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PWE-027 Feeding Tregs for Therapeutic In Vitro Expansion – Retinoic Acid not SCFA Provides The Best Diet
  1. R Goldberg1,2,3,
  2. C Scotta4,
  3. J Canavan2,
  4. P Irving5,
  5. N Powell2,5,
  6. J Sanderson5,
  7. G Lombardi6,
  8. G Lord1,2
  1. 1UK National Institute for Health Research Biomedical Research Centre, Guy’s and St Thomas’ NHS Trust
  2. 2Department of Experimental Immunobiology, King’s College London
  3. 3Gastroenterology, Guys and St Thomas
  4. 4Immunoregulation and Immune Intervention, King’s College London
  5. 5Gastroenterology, Guy’s and St Thomas’ NHS Trust
  6. 6Department of Immunoregulation and Immune Intervention, King’s College London, London, UK

Abstract

Introduction We have shown that Tregs expanded with rapamycin from FACS-sorted Crohn’s Disease (CD) peripheral blood (PB) CD4+CD25hiCD127loCD45RA+ precursors, yield an epigenetically stable FOXP3+ cell population that is resistant to pro-inflammatory cytokine expression.1 We will utilise this for a first in man clinical trial of Treg therapy for Crohn’s disease. We wished to optimise the expression of gut homing molecules on these cells as Tregs are required at the site of action for optimal suppressive ability.

Methods Tregs were isolated from peripheral blood of CD patients and healthy controls. Retinoic acid (RA) and Rapamycin supplementation was tested in standard culture conditions as well as the addition of short chain fatty acids (SCFA). The effect of SCFA was assessed on ex-vivo expanded Tregs from CD4+CD25hiCD127loCD45RA+ precursors and induced Tregs (iTreg) from naïve T cell precursors. The expression of gut homing molecules integrin b7 and GPR15 was assessed by flow cytometry. Suppressive ability was tested in vitro using autologous effector T cells (Teff). Parametric and non-parametric data were calculated as the mean±s.d. and median (interquartile range, IQR) respectively. For comparison of parametric and non-parametric data, t- test, one- or two-way ANOVA.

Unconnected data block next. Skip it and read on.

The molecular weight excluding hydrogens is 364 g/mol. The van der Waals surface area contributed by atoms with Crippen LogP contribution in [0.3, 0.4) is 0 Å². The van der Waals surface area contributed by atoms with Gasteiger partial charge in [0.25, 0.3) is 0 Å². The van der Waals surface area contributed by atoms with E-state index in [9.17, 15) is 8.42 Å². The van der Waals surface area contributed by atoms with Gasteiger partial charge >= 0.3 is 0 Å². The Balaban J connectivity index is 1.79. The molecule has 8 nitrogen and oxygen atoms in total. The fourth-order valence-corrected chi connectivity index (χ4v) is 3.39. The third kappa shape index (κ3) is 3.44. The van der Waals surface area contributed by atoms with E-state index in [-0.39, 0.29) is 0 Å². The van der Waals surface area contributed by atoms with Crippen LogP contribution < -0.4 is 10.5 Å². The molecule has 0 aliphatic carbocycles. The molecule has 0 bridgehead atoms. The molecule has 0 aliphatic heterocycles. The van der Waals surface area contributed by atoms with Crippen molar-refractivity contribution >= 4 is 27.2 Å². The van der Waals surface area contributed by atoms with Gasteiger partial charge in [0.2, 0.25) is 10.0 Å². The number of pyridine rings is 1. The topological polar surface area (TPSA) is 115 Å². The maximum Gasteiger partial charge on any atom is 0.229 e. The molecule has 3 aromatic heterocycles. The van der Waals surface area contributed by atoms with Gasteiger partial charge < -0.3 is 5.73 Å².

Results In comparison to Rapamycin treated cells, the addition of RA significantly increased the expression of integrin beta 7 (38.7%±11.78% Rapamycin alone vs 72.26%±8.98% Rapamycin + RA p = 0.04, N = 7). RA treatment also significantly increased GPR15 expression. Cells treated with RA maintained their superior suppressive ability compared to Rapamycin treated Tregs (95.8%±3.5% vs 91.15%±10.1% p=ns; at Treg:Teff 1:1 ratio). SCFA treatment led to diminished cell viability and did not induce the expression of colonic homing molecule GPR15 in CD4+CD25hiCD127loCD45RA+ Tregs (74.4%±13.2% Rapamycin and RA treated culture vs 43.4%±17% with the addition of SCFA).

Conclusion Contrary to existing evidence in mouse, SCFA did not increase the proportion of CD4+FOXP3+ Tregs in human iTreg cultures. In conclusion, the addition of Retinoic acid not SCFA provides the optimal conditions for ex-vivo Treg expansion for cell based therapy of Crohn’s disease.

Reference 1 Canavan JB, Scotta C, Vossenkamper A, Goldberg R, Elder MJ, Shoval I, et al. Developing in vitro expanded CD45RA+ regulatory T cells as an adoptive cell therapy for Crohn’s disease. Gut. 2015.

Disclosure of Interest None Declared

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